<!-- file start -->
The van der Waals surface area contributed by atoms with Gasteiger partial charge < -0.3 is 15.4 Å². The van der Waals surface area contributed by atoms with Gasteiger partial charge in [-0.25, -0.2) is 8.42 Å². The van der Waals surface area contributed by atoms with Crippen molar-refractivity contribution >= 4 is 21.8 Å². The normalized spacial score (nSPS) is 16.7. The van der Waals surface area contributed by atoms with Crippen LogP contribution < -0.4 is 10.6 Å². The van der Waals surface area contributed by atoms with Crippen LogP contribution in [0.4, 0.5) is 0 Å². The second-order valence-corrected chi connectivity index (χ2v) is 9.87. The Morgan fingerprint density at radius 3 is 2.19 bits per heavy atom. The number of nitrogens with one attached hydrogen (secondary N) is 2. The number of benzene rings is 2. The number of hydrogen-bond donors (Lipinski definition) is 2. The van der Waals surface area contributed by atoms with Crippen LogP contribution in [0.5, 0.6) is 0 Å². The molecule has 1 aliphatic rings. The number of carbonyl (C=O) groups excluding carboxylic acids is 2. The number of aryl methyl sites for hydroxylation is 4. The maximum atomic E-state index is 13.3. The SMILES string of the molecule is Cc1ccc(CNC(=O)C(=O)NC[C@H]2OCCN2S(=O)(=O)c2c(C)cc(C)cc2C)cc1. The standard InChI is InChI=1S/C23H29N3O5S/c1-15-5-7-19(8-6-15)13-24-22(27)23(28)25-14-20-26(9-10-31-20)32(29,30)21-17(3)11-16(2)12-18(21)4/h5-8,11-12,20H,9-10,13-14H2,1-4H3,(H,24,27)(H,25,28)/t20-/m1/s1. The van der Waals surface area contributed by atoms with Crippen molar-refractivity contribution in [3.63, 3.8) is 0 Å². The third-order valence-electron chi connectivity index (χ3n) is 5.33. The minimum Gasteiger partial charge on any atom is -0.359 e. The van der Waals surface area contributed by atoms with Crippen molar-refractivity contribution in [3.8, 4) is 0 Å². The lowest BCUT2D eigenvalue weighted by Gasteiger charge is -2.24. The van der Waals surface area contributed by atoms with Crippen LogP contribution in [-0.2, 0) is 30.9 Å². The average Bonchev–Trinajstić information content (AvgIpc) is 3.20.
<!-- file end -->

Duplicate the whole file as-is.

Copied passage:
The van der Waals surface area contributed by atoms with Gasteiger partial charge < -0.3 is 15.4 Å². The van der Waals surface area contributed by atoms with Gasteiger partial charge in [-0.25, -0.2) is 8.42 Å². The van der Waals surface area contributed by atoms with Crippen molar-refractivity contribution >= 4 is 21.8 Å². The normalized spacial score (nSPS) is 16.7. The van der Waals surface area contributed by atoms with Crippen LogP contribution < -0.4 is 10.6 Å². The van der Waals surface area contributed by atoms with Crippen LogP contribution in [0.4, 0.5) is 0 Å². The second-order valence-corrected chi connectivity index (χ2v) is 9.87. The Morgan fingerprint density at radius 3 is 2.19 bits per heavy atom. The number of nitrogens with one attached hydrogen (secondary N) is 2. The number of benzene rings is 2. The number of hydrogen-bond donors (Lipinski definition) is 2. The van der Waals surface area contributed by atoms with Crippen LogP contribution in [0.5, 0.6) is 0 Å². The molecule has 1 aliphatic rings. The number of carbonyl (C=O) groups excluding carboxylic acids is 2. The number of aryl methyl sites for hydroxylation is 4. The maximum atomic E-state index is 13.3. The SMILES string of the molecule is Cc1ccc(CNC(=O)C(=O)NC[C@H]2OCCN2S(=O)(=O)c2c(C)cc(C)cc2C)cc1. The standard InChI is InChI=1S/C23H29N3O5S/c1-15-5-7-19(8-6-15)13-24-22(27)23(28)25-14-20-26(9-10-31-20)32(29,30)21-17(3)11-16(2)12-18(21)4/h5-8,11-12,20H,9-10,13-14H2,1-4H3,(H,24,27)(H,25,28)/t20-/m1/s1. The van der Waals surface area contributed by atoms with Crippen molar-refractivity contribution in [3.63, 3.8) is 0 Å². The third-order valence-electron chi connectivity index (χ3n) is 5.33. The minimum Gasteiger partial charge on any atom is -0.359 e. The van der Waals surface area contributed by atoms with Crippen molar-refractivity contribution in [3.8, 4) is 0 Å². The lowest BCUT2D eigenvalue weighted by Gasteiger charge is -2.24. The van der Waals surface area contributed by atoms with Crippen LogP contribution in [-0.2, 0) is 30.9 Å². The average Bonchev–Trinajstić information content (AvgIpc) is 3.20.